For those of new to the blog: once in a while I delve into ancient history, looking for wisdom and insights that can be applied to modern biz dev. Here goes one such story right now!
Calendars are a weird, messy thing – doubly so in the ancient times. Romans were actually pretty smart about this stuff and quickly figured out that in order to have this whole lunar thing going, they had to insert an intercalary month (usually 23 days) into the calendar every two-three years.
Their regular months were shorter and different from what we’re used to. Anyways, the main point is that: every few years you would have an additional month inserted after February. It was usually called Mercedonius.
Since Romans didn’t really have scientific advisers and such, priests quickly ended up in charge of Mercedonius. They understood all the weird stuff that Gods were up to and clearly made the most qualified people to inform the general public about when to add an additional month to their list.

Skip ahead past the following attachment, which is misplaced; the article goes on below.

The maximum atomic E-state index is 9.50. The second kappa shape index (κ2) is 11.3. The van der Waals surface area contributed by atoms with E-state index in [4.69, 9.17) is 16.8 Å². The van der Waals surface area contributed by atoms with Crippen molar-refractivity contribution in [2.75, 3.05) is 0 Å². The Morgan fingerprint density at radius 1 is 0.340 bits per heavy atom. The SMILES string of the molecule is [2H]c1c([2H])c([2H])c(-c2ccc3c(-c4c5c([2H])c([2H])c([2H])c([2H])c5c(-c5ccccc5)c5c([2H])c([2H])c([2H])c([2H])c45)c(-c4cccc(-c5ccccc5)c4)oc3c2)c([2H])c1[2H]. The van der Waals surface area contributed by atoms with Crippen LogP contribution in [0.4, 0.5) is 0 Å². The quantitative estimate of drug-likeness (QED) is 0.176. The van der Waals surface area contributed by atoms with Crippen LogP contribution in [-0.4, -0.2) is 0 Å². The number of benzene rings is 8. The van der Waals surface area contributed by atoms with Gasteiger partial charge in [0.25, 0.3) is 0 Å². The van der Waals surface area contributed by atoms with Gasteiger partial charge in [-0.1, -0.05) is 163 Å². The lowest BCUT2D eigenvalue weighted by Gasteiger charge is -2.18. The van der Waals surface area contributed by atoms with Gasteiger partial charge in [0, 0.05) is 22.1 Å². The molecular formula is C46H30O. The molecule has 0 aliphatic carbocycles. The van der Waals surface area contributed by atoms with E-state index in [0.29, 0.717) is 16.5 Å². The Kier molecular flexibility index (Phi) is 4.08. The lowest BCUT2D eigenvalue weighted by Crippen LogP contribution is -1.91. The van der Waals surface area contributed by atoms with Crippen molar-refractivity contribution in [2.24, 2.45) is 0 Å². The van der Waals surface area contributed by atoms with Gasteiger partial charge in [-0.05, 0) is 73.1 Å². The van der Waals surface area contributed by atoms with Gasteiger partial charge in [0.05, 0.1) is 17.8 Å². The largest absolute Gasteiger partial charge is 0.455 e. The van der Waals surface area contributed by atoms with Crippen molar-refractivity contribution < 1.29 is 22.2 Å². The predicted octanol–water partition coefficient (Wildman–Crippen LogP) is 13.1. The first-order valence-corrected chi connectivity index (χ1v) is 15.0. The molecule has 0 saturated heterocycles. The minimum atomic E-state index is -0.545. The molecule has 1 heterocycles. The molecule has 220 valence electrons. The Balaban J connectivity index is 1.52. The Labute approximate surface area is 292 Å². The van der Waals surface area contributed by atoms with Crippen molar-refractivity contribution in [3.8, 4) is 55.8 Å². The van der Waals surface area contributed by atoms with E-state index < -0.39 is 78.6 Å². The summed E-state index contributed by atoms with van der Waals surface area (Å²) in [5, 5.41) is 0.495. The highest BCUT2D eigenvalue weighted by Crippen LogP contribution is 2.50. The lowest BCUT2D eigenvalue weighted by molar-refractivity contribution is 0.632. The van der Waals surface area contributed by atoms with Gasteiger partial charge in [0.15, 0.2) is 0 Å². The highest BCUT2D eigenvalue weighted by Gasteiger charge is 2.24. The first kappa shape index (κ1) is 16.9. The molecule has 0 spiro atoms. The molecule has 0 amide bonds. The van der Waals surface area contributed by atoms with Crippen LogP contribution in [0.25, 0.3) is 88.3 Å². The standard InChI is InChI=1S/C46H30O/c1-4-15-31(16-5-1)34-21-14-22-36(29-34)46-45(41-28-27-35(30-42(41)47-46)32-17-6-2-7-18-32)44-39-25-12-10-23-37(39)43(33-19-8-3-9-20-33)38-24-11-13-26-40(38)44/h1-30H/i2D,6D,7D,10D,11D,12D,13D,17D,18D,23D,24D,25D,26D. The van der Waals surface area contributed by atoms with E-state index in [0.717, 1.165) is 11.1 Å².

For reasons you will soon find ironic, Mercedonius pretty much meant “Wage Month”.
Soon enough the Pontifics figured out that, since they had unquestionable authority over when the thing was added – they could cheat from time to time and none would be the wiser. Pontifics were involved in politics already, so they quickly learned to shorten the terms of people they disliked and give more days in the year to their cronies.
Far as I know, this was the only time in history when someone could literally buy time. By which I mean coming up to a priest, leaving a sack of coins on the table and walking away with more time in the current year.
Best part is, you had different groups of pontifics in different Roman areas, so you could have different calendars in different parts of the Empire.
Amazing times, weren’t they?
To not make this overly long, I’ll leave out the parts of the story where autumn and spring eventually changed places and an intervention had to be made. Instead, I will get to the point of it all, which is this:
Pontifics happened to be exceptionally good at this and serve as an example of turning opportunities (expertise + authority) into tangible benefits. Corruption and lack of moral compass aside, they were smart dudes.
Can you say you’re also getting the maximum out of your time (pun intended)?
It’s quite a discussion. How do you guys measure this and how do you know if you’re successful?
Let me know if you want me to help apply some of this weird history stuff to your business.